• “Set threshold”: Minimum Training Presence
  5. Click on Project

We can predict not only for a different area, but also for a different time and climate. We use the Global Circulation Models (GCM) to predict atmospheric fluctuation and then evaluate climate change. Each model is different and uses several parameters such as ocean atmosphere. The prediction also uses RCP scenarios, Representative Concentration Pathways take average enegy requirements across the planet (2.6, 4.5, 6.0 and 8.5 watts per meter squared) to model the concentration of greenhouse gases emitted in the near future and their effect on climate. These scenarios may produce varying predicted presence models.

We would like to predict the presence of Chrysemys Picta in Canada in 2050, given the model CCSM4, a US model based on earth circulation, and an RCP value of 2.6

Hands-on: Visualize Model Results with a 2.6 RCP
  1. In Project Model
    • “Modules Available”: Project to New Time
    • “Select time period”: 2050
    • “Select global circulation model”: CCSM4
    • “Select RCP”: 2.6
    • “Select threshold”: Minimum Training Presence
  2. Click on Project

CCM4 with a 2.6 RCP.

Let’s compare the prediction for the RCP value of 8.5. RCP 8.5 describes a pathway for the current carbon emission without additional constraints, it projects a 4.3˚C temperature increase by 2100.

Hands-on: Visualize Model Results with a 8.5 RCP
  1. In Project Model
    • “Modules Available”: Project to New Time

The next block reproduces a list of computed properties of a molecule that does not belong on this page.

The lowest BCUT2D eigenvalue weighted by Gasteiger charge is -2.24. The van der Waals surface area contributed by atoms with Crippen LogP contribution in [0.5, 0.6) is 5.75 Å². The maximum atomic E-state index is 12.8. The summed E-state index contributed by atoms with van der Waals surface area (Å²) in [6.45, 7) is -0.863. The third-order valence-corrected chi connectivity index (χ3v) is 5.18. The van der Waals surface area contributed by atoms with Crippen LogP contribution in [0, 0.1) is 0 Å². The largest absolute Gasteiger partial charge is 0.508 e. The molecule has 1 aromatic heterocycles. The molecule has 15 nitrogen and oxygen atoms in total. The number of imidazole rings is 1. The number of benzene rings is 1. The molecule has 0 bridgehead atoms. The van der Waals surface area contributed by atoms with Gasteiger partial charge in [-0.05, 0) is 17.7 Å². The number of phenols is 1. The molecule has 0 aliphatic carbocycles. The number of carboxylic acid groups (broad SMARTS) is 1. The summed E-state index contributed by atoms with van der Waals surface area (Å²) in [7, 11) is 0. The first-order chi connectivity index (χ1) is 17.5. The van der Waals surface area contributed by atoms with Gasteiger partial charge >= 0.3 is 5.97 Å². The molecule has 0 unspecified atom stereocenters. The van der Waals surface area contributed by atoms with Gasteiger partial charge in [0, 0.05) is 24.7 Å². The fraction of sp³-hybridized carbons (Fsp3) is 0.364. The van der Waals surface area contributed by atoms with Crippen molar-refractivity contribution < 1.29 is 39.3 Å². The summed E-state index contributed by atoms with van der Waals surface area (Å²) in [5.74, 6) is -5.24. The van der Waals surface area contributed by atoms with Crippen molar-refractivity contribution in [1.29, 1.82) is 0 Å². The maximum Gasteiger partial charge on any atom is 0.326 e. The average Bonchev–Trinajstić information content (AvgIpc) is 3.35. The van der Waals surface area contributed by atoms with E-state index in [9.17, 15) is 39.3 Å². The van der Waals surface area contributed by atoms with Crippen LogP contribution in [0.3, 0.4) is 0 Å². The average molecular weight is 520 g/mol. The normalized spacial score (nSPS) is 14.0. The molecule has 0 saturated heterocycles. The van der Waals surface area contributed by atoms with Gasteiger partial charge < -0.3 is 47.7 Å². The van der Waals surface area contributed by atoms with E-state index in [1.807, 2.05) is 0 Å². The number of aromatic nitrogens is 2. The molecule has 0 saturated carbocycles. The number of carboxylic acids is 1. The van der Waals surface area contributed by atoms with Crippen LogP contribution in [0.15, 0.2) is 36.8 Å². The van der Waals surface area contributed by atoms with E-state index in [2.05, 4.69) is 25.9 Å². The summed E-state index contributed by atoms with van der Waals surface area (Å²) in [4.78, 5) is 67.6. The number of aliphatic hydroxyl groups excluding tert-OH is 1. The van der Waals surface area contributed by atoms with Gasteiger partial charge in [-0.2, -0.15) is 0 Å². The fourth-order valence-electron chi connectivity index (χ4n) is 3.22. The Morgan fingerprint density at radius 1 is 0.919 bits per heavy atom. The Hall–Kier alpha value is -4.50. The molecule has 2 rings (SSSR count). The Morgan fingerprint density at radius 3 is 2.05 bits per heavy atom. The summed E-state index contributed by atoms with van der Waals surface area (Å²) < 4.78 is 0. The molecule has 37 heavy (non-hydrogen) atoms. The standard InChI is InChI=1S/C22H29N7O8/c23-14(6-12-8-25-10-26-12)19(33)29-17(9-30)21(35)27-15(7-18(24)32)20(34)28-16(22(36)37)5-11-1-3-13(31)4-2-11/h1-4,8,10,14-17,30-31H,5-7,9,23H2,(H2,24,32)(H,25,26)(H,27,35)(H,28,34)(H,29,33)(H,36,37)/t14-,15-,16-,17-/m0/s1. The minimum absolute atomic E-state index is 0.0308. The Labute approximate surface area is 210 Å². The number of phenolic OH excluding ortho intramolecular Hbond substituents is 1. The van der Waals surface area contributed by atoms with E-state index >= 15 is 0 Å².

• “Select time period”: 2050
    • “Select global circulation model”: CCSM4
    • “Select RCP”: 8.5
    • “Select threshold”: Minimum Training Presence
  2. Click on Project

CCM4 with a 8.5 RCP.

Conclusion

Following this tutorial, we have loaded a dataset of occurrences to the shiny app Wallace and modeled the distribution of Chrysemys picta (Painted turtle) with the Species Distribution Modeling (SDM) method. This allowed us to visualize it’s ecological niche and how climate change can influence it’s future distribution in North America. The saved project can be used for similar future studies.

  • Predicting species distributions for conservation decisions (Guisan et al. 2013).
  • BIOCLIM: the first species distribution modelling package, its early applications and relevance to most current MAXENT studies. Diversity and Distributions (Booth 2018).
  • ENMeval: An R package for conducting spatially independent evaluations and estimating optimal model complexity for MAXENT ecological niche models. (Muscarella et al. 2014).

GCM Guidelines for information on Global Circulation Model (GCM), how it’s done, what is taken in consideration, and more.